Holiday home insurance is a specialised type of insurance. Not all insurance firms offer it and yet it is something you simply must have if you own a holiday home. Ordinary household insurance simply won’t do.
So why is holiday home insurance so different?
The reason is of course that there are a lot more risks attached to a holiday home, both because it is likely to be left unoccupied for longer, and because it may be occupied by all sorts of different people. If you are looking for holiday home insurance, the more you can be aware of the various risks involved and how you can minimise them, the better the deal you are likely to get.
So what kind of risks are we talking about?
• Theft and vandalism. It’s very difficult to disguise the fact that a property is empty for long periods. If you’re not near enough to check it regularly, you need to arrange for an agent or a friendly neighbour to clear away rubbish, flyers from the letter-box etc. The insurance company will expect you to fit effective locks to doors and windows, and timer switches for lights are a good idea.
• Water damage. There is always a greater risk of burst pipes and leaking roofs if a property is unoccupied during the winter months – and also, of course, of the damage going unnoticed for longer. What’s more, in recent years, the risk of flood damage has increased greatly, in areas that were not previously subject to flood risk. Some insurers insist that a holiday home is checked regularly –e.g. weekly – as a condition of cover. But even if they don’t, the more often you get it checked the better. Some also insist that the heating system is drained down for the winter. You must make sure you comply with conditions or you may find you’re not covered if something happens.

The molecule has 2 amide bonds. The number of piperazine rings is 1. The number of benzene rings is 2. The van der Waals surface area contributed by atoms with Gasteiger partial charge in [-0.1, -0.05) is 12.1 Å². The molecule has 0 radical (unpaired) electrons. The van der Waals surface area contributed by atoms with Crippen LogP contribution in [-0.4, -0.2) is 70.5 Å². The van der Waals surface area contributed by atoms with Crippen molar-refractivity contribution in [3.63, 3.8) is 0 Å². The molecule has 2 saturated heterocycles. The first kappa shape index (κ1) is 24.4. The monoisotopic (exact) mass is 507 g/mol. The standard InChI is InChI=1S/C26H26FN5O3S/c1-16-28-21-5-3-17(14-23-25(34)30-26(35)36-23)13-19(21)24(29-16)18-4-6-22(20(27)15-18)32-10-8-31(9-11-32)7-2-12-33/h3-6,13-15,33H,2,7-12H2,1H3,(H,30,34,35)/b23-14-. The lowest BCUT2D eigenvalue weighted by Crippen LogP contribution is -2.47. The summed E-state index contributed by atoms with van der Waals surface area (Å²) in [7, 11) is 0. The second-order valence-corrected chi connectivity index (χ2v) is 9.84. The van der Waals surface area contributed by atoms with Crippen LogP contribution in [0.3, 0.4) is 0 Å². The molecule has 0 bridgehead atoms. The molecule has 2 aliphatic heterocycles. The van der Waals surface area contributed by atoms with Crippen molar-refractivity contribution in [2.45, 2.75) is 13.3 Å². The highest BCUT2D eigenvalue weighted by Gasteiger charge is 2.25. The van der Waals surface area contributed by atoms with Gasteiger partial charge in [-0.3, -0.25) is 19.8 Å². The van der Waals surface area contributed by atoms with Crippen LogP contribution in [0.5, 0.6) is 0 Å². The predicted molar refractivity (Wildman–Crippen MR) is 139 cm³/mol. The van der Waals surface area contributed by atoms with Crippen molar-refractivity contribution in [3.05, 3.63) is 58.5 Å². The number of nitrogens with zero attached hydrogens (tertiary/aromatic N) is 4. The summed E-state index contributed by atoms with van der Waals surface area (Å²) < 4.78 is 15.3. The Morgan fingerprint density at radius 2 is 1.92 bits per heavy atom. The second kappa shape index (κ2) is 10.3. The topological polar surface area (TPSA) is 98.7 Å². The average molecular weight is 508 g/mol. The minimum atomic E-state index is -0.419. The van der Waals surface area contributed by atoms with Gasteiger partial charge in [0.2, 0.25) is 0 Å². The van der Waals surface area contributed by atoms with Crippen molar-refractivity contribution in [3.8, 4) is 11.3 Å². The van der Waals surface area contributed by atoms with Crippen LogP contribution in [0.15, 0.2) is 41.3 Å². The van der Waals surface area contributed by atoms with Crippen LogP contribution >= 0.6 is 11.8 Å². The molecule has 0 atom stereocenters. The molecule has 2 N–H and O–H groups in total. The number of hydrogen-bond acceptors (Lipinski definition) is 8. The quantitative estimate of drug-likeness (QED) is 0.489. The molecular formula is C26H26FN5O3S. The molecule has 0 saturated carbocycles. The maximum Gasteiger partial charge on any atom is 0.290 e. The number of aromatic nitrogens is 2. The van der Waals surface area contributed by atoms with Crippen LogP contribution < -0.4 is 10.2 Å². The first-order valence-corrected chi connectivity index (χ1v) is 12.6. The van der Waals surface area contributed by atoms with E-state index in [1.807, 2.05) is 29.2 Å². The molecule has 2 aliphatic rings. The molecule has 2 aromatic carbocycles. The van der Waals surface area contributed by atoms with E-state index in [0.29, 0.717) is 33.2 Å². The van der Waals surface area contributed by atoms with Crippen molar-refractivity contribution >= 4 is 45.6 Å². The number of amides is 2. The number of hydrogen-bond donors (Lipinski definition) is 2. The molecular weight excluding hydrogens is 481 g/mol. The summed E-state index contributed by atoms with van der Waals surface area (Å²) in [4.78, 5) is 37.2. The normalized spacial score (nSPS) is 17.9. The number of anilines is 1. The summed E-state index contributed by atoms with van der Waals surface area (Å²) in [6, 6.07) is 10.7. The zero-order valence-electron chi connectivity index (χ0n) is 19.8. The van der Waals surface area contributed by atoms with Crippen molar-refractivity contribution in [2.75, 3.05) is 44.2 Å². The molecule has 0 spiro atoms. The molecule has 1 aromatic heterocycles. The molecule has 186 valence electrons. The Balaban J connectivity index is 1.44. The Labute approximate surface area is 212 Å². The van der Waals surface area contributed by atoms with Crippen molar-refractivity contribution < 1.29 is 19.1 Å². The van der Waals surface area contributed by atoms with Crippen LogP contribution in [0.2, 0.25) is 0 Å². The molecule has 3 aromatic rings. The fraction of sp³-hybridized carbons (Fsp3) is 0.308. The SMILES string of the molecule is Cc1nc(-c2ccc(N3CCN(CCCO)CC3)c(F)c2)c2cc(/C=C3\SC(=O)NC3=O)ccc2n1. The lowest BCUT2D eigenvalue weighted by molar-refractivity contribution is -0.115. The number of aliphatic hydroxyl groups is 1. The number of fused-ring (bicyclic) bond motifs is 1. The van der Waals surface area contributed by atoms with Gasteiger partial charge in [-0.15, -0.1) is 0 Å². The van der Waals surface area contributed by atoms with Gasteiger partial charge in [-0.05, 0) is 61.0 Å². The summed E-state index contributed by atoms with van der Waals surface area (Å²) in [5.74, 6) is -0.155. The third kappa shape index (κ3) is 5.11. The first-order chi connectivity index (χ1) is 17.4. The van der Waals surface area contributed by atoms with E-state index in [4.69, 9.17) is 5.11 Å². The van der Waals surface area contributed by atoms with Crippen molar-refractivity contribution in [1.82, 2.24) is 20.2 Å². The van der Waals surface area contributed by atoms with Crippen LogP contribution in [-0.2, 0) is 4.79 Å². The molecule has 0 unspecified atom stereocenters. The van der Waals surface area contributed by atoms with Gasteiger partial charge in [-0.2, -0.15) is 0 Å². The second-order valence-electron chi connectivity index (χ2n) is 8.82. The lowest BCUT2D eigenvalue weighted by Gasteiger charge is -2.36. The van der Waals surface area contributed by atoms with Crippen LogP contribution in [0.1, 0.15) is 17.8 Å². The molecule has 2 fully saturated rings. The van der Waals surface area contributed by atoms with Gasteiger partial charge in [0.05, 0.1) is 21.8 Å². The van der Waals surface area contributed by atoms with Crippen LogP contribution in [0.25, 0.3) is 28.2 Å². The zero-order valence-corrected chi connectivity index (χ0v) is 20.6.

• Damage from other occupiers. If you are letting out your holiday home as a commercial venture, you need a different type of insurance. However, even if it’s mainly for your own use, you may want to let it out sometimes to help with the finances, or just let relatives and friends use it. Obviously, the more people that use your holiday home, the higher the risk in terms of damage and you must make sure your insurers agree.
• Public liability. Similarly, the more people that use your holiday home, the greater the risk of the people themselves incurring some sort of injury, for which you will be legally liable. Your holiday home insurance must always include public liability cover. It’s important for you to check regularly for anything that might possibly cause injury – rotten tree branches, loose roof tiles, uneven floorboards etc. It’s possible that an insurer could use the suggestion of negligence on your part to avoid paying out.
It’s not surprising that insurance firms are cautious about offering holiday home insurance and of course when they do, the premiums will be higher. What’s more, insurers vary enormously as to the level of restrictions they impose – maximum length of time unoccupied, frequency of checks etc. Be very careful when choosing your insurance company that you are aware of any restrictions and that you can comply with them. Your best plan is to use a broker who can help you find the best policy for your needs.